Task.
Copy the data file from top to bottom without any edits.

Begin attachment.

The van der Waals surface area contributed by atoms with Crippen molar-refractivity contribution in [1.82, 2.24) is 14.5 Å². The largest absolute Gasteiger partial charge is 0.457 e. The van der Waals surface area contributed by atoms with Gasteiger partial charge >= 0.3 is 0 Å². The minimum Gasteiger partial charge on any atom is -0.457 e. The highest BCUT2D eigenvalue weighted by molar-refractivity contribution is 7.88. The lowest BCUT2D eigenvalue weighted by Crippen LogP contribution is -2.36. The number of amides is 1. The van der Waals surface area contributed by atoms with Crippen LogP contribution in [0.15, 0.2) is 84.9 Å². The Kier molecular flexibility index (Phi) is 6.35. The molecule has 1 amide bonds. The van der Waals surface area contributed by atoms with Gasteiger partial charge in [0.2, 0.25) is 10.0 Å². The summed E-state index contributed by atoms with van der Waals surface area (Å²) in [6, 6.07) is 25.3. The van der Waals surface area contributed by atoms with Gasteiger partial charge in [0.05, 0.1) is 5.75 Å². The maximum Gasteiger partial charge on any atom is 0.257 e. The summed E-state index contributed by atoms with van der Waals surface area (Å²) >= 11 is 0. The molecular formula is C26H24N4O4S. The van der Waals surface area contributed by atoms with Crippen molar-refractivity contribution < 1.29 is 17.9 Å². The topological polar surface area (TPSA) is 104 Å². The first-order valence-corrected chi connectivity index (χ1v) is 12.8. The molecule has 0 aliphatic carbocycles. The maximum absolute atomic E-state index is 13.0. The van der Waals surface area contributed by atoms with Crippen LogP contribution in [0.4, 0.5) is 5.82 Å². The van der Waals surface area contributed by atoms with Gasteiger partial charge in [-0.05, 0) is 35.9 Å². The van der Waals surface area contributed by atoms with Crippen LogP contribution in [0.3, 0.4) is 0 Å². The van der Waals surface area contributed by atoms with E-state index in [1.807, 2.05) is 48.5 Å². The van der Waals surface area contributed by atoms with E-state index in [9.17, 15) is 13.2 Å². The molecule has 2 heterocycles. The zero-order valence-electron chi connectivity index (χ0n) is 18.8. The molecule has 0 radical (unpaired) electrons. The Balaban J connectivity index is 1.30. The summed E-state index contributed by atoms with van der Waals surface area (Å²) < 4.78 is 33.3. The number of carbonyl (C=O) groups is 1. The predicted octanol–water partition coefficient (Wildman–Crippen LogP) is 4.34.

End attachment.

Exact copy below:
The van der Waals surface area contributed by atoms with Crippen molar-refractivity contribution in [1.82, 2.24) is 14.5 Å². The largest absolute Gasteiger partial charge is 0.457 e. The van der Waals surface area contributed by atoms with Gasteiger partial charge >= 0.3 is 0 Å². The minimum Gasteiger partial charge on any atom is -0.457 e. The highest BCUT2D eigenvalue weighted by molar-refractivity contribution is 7.88. The lowest BCUT2D eigenvalue weighted by Crippen LogP contribution is -2.36. The number of amides is 1. The van der Waals surface area contributed by atoms with Crippen LogP contribution in [0.15, 0.2) is 84.9 Å². The Kier molecular flexibility index (Phi) is 6.35. The molecule has 1 amide bonds. The van der Waals surface area contributed by atoms with Gasteiger partial charge in [0.2, 0.25) is 10.0 Å². The summed E-state index contributed by atoms with van der Waals surface area (Å²) in [6, 6.07) is 25.3. The van der Waals surface area contributed by atoms with Gasteiger partial charge in [0.05, 0.1) is 5.75 Å². The maximum Gasteiger partial charge on any atom is 0.257 e. The summed E-state index contributed by atoms with van der Waals surface area (Å²) >= 11 is 0. The molecular formula is C26H24N4O4S. The van der Waals surface area contributed by atoms with Crippen molar-refractivity contribution < 1.29 is 17.9 Å². The topological polar surface area (TPSA) is 104 Å². The first-order valence-corrected chi connectivity index (χ1v) is 12.8. The molecule has 0 aliphatic carbocycles. The maximum absolute atomic E-state index is 13.0. The van der Waals surface area contributed by atoms with Crippen LogP contribution in [0.4, 0.5) is 5.82 Å². The van der Waals surface area contributed by atoms with Gasteiger partial charge in [-0.05, 0) is 35.9 Å². The van der Waals surface area contributed by atoms with Crippen LogP contribution in [0.3, 0.4) is 0 Å². The van der Waals surface area contributed by atoms with E-state index in [1.807, 2.05) is 48.5 Å². The van der Waals surface area contributed by atoms with E-state index in [9.17, 15) is 13.2 Å². The molecule has 2 heterocycles. The zero-order valence-electron chi connectivity index (χ0n) is 18.8. The molecule has 0 radical (unpaired) electrons. The Balaban J connectivity index is 1.30. The summed E-state index contributed by atoms with van der Waals surface area (Å²) < 4.78 is 33.3. The number of carbonyl (C=O) groups is 1. The predicted octanol–water partition coefficient (Wildman–Crippen LogP) is 4.34.